THEOLOGY OF THE FORMS OF CHRISTIAN LIFE (Students of Sanyasa)

Fundamental Theology
of the Forms of Christian Life

 

 

Sharing and Summary: First Day (February, 5, 2018)

The First Group

Three main important ideas

  1. Everything in the Christian community is inter-related, love defines every kind of relationship and the holy trinity is a model for it.
  2. Mysterious identity – we cannot form part of the body of Christy without being in deep communion with him and with the other members (without communion, the member has no life.
  3. Disconnected to connect.

Questions

  1. What is the responsibility of the community members, when one is not willing to be connected with the community?
  2. How to bear witness to the eschatological context of the Church?

The Second Group

Three main Ideas

  1. Nature does not need people, people need nature
  2. The Church needs new words, new visions, new ideas, and new theology.
  3. Creation an event of interconnection.

Questions

  1. What prevents us as Religious to live our witnessing life inspire of all courses, seminars and retreat.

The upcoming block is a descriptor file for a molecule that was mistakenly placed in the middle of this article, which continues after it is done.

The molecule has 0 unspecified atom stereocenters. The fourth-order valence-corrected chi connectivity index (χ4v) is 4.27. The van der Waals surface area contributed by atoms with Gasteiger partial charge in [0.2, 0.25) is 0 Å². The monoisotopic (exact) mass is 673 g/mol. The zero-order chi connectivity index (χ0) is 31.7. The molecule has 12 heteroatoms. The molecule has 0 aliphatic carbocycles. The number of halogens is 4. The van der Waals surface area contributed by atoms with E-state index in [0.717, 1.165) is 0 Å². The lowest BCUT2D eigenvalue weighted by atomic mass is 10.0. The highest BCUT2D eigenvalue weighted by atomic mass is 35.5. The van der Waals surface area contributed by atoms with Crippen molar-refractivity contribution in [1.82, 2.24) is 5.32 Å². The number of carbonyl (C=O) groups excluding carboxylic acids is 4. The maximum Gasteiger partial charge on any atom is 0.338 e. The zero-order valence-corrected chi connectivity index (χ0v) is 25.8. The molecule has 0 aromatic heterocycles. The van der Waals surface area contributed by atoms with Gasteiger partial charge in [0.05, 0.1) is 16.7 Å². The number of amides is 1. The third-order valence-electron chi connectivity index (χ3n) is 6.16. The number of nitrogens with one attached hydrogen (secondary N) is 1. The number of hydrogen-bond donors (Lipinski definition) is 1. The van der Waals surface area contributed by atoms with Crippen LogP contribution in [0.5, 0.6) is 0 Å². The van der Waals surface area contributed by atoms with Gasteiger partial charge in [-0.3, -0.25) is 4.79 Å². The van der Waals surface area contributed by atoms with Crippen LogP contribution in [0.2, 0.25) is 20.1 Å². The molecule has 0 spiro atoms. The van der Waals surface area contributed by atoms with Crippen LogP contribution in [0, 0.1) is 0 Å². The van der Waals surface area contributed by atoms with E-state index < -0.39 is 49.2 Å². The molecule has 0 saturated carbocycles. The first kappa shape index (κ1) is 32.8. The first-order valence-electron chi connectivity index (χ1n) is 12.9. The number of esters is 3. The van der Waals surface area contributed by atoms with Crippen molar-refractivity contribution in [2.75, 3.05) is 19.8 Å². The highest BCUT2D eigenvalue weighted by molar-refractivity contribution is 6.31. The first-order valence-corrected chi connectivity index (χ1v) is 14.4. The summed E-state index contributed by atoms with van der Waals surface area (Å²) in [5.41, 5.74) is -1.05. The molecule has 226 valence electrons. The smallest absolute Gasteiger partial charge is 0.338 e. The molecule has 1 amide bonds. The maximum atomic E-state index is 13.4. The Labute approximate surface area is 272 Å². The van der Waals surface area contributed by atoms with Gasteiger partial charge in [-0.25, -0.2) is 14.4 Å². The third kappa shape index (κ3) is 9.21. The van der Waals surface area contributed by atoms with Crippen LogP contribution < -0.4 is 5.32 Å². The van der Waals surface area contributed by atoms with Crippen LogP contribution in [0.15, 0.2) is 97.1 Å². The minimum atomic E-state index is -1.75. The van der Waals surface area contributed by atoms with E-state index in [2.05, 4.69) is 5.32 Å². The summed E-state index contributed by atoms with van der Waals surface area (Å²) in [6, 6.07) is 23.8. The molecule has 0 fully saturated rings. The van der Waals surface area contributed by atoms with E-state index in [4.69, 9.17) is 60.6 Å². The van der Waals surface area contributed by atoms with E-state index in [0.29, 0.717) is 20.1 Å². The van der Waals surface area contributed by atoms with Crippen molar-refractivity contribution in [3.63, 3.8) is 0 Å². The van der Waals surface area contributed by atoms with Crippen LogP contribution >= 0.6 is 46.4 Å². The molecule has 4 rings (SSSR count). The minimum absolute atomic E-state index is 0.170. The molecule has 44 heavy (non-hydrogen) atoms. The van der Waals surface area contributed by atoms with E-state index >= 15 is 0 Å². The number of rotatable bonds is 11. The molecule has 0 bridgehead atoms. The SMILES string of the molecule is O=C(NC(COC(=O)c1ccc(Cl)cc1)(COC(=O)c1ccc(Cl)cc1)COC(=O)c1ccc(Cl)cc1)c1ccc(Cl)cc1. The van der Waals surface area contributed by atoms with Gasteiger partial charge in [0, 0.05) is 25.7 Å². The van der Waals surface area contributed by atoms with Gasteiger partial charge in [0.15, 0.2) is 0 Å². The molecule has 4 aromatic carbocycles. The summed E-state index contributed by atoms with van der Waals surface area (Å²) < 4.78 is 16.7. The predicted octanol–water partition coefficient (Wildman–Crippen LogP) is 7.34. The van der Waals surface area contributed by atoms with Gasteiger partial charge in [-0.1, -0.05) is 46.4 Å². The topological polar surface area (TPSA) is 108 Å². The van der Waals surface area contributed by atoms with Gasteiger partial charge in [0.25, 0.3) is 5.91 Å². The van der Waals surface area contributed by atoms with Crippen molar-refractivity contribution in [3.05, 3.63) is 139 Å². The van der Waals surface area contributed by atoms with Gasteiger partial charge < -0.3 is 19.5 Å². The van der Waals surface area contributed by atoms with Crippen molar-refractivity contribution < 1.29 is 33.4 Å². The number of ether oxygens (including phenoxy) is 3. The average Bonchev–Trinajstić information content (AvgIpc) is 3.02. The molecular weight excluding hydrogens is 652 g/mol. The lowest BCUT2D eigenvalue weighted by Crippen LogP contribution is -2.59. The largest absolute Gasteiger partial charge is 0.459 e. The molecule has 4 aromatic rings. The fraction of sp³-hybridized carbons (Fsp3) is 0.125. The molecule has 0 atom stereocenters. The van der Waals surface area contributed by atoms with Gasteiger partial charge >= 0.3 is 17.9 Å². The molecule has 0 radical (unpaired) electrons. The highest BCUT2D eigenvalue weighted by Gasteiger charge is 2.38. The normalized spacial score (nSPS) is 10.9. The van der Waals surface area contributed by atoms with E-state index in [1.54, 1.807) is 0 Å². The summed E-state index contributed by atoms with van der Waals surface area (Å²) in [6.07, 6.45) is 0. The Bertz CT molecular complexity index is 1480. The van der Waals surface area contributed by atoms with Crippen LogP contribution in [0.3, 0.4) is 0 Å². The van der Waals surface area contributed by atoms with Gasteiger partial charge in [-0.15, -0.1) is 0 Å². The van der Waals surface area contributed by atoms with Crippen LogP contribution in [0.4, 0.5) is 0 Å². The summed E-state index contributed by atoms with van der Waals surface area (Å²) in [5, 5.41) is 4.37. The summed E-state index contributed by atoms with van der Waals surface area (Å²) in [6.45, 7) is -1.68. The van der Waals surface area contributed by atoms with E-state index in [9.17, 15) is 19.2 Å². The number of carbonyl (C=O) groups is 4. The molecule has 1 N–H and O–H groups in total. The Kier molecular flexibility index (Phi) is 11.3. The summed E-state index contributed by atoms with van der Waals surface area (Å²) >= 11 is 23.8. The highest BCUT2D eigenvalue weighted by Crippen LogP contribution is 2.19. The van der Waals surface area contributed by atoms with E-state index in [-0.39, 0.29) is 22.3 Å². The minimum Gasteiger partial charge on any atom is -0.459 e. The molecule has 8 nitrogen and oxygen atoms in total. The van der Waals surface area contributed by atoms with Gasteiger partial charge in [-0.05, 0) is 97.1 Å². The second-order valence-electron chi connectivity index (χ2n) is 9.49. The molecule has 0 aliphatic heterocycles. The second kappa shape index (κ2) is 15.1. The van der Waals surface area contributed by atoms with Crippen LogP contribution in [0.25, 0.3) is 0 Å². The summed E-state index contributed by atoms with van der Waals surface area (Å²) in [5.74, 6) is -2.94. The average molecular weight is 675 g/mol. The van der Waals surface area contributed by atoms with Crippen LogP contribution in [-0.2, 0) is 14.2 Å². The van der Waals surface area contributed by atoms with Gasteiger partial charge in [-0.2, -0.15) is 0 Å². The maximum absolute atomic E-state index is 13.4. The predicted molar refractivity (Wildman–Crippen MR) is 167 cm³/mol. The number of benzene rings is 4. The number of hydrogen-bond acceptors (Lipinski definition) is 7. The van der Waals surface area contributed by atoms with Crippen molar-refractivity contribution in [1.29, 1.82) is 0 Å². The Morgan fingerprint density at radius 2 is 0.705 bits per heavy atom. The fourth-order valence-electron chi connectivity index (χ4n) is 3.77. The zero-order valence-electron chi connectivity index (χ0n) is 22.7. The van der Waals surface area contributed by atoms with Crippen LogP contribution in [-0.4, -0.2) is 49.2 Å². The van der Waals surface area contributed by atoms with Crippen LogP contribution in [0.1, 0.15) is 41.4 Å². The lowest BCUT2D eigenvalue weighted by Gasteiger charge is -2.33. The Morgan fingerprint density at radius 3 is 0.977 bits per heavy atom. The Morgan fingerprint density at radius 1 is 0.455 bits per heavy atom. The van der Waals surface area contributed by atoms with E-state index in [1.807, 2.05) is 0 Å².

2. As a religious, priest and as laity how can we work hand in hand in unity?

The Third Group

The five main ideas of the morning sessions

  • Interconnectedness
  • Communications
  • Memories of other lives
  • Disconnected to connect
  • Bear witness
  • Nature does not need people, people need nature.
  • Church needs new idea

Two problems to deal with:

  • How will we emerge with new ideas in this 21st century?
  • How to build a united Church with the relationships in the plurality of relationships at this present scenario?

The Fourth Group

The most appealing ideas 

  • Human life is shaped by
  • Biotopo
  • Bio-region
  • Biocenosis
  • Ecosystems
  • Nature does not need people ,people need nature
  • The great house of society has been divided into different groups
  • Creation is an event of interconnection (connections to be connected)
  • The forms of Christian life are inter-related they cannot be defined separately
  • We cannot form part of the body of Christ without being in deep communion with him and with other members

Question

  • How can the fundamental communion be relevant in the 21st century?
  • How can we bear witness to the eschatological or to the Church through our mission

The Fith Group

Main ideas of the class on 5th February

  1. We are shaped by the nature, humanity and oneself.